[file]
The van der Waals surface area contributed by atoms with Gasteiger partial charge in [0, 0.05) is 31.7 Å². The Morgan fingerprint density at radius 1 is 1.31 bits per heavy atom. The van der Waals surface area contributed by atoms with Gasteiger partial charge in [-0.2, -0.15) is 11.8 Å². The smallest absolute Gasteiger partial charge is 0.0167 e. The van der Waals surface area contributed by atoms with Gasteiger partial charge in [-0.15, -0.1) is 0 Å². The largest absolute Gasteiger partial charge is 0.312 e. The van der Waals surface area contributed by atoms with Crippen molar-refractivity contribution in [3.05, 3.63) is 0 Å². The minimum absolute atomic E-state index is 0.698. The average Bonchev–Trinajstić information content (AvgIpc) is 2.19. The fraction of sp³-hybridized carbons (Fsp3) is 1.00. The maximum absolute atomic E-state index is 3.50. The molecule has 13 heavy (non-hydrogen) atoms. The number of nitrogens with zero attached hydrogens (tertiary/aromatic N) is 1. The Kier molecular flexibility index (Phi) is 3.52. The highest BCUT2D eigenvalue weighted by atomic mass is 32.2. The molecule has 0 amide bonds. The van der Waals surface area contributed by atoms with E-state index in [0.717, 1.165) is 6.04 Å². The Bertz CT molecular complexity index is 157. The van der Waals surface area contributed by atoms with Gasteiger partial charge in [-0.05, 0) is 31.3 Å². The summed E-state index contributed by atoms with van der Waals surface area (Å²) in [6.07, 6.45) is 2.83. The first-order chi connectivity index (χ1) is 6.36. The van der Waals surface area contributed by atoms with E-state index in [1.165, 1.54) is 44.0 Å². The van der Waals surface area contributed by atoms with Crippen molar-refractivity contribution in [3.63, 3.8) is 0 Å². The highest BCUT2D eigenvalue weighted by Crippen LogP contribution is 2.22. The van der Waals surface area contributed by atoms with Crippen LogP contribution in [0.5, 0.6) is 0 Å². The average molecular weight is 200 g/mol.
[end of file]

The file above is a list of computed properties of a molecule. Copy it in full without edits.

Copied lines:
The van der Waals surface area contributed by atoms with Gasteiger partial charge in [0, 0.05) is 31.7 Å². The Morgan fingerprint density at radius 1 is 1.31 bits per heavy atom. The van der Waals surface area contributed by atoms with Gasteiger partial charge in [-0.2, -0.15) is 11.8 Å². The smallest absolute Gasteiger partial charge is 0.0167 e. The van der Waals surface area contributed by atoms with Gasteiger partial charge in [-0.15, -0.1) is 0 Å². The largest absolute Gasteiger partial charge is 0.312 e. The van der Waals surface area contributed by atoms with Crippen molar-refractivity contribution in [3.05, 3.63) is 0 Å². The minimum absolute atomic E-state index is 0.698. The average Bonchev–Trinajstić information content (AvgIpc) is 2.19. The fraction of sp³-hybridized carbons (Fsp3) is 1.00. The maximum absolute atomic E-state index is 3.50. The molecule has 13 heavy (non-hydrogen) atoms. The number of nitrogens with zero attached hydrogens (tertiary/aromatic N) is 1. The Kier molecular flexibility index (Phi) is 3.52. The highest BCUT2D eigenvalue weighted by atomic mass is 32.2. The molecule has 0 amide bonds. The van der Waals surface area contributed by atoms with E-state index in [0.717, 1.165) is 6.04 Å². The Bertz CT molecular complexity index is 157. The van der Waals surface area contributed by atoms with Gasteiger partial charge in [-0.05, 0) is 31.3 Å². The summed E-state index contributed by atoms with van der Waals surface area (Å²) in [6.07, 6.45) is 2.83. The first-order chi connectivity index (χ1) is 6.36. The van der Waals surface area contributed by atoms with E-state index in [1.165, 1.54) is 44.0 Å². The van der Waals surface area contributed by atoms with Crippen molar-refractivity contribution in [3.63, 3.8) is 0 Å². The highest BCUT2D eigenvalue weighted by Crippen LogP contribution is 2.22. The van der Waals surface area contributed by atoms with Crippen LogP contribution in [0.5, 0.6) is 0 Å². The average molecular weight is 200 g/mol.